The purpose of the ICDBG program is the development of viable Indian and Alaska Native communities, including the creation of decent housing, suitable living environments, and economic opportunities primarily for persons with low- and moderate-income as defined in 24 CFR 100 3. The ONAP in HUDï¿½s
Office of Public and Indian Housing administers the program.
Tribal organizations are permitted to submit applications under 24 CFR 100 3. 5(b) on behalf of eligible tribes when one or more eligible tribe(s) authorize the organization to do so under concurring resolutions.
The tribal organization must itself be eligible under Title I of the Indian Self-Determination and Education Assistance Act.
Single Purpose Grants.
Projects funded by the ICDBG program must meet the primary objective, defined at 24 CFR 100 3. 2, to principally benefit low- and moderate-income persons.
Consistent with this objective, not less than 70 percent of the expenditures of each single-purpose grant shall be for activities that meet the regulatory criteria at 24 CFR 100 3. 208 for:
(a) Area Benefit Activities; (b) Limited Clientele Activities; (c) Housing Activities; and (d) Job Creation or Retention Activities.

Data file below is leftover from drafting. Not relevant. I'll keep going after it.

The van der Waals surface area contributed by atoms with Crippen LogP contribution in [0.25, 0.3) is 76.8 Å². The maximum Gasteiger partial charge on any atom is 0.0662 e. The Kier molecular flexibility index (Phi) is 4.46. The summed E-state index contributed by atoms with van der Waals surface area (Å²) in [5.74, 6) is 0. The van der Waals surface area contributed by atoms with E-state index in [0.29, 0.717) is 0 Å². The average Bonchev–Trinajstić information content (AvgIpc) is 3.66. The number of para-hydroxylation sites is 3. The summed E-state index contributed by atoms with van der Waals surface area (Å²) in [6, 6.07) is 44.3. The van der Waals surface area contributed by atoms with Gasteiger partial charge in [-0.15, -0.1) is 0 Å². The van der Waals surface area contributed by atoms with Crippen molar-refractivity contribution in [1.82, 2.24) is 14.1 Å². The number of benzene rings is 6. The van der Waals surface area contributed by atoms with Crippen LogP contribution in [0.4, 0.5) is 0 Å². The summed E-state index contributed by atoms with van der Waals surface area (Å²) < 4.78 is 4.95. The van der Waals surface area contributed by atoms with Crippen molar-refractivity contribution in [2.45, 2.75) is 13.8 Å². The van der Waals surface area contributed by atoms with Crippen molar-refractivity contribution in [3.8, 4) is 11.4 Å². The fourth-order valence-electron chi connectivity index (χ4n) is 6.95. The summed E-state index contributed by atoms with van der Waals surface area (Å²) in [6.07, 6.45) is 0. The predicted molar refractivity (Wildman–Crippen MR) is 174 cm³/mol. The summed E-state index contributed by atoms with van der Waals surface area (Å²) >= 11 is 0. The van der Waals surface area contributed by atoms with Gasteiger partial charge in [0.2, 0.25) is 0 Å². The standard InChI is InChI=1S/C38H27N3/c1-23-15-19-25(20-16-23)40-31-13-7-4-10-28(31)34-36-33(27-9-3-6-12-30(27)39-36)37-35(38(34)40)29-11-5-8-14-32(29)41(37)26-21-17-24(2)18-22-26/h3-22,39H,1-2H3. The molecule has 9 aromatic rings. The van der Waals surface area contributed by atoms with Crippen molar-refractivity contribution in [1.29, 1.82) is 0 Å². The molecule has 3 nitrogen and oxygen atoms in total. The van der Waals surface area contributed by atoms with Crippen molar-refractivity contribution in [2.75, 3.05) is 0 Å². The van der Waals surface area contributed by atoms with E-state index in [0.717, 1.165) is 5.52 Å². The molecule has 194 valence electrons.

ICDBG funds may be used to improve housing stock, provide community facilities, improve infrastructure, and expand job opportunities by supporting the economic development of the communities, especially by nonprofit tribal organizations or local development corporations.
ICDBG single-purpose grants are distributed as annual competitive grants, in response to this NOFA.
Imminent Threat Grants.
These grants are used to alleviate or remove threats to health and safety that require an immediate solution as described at 24 CFR Part 1003, subpart E.
Applicants do not have to submit a request for imminent threat funds by the deadline in this NOFA but must respond to NOFA requirements when applying.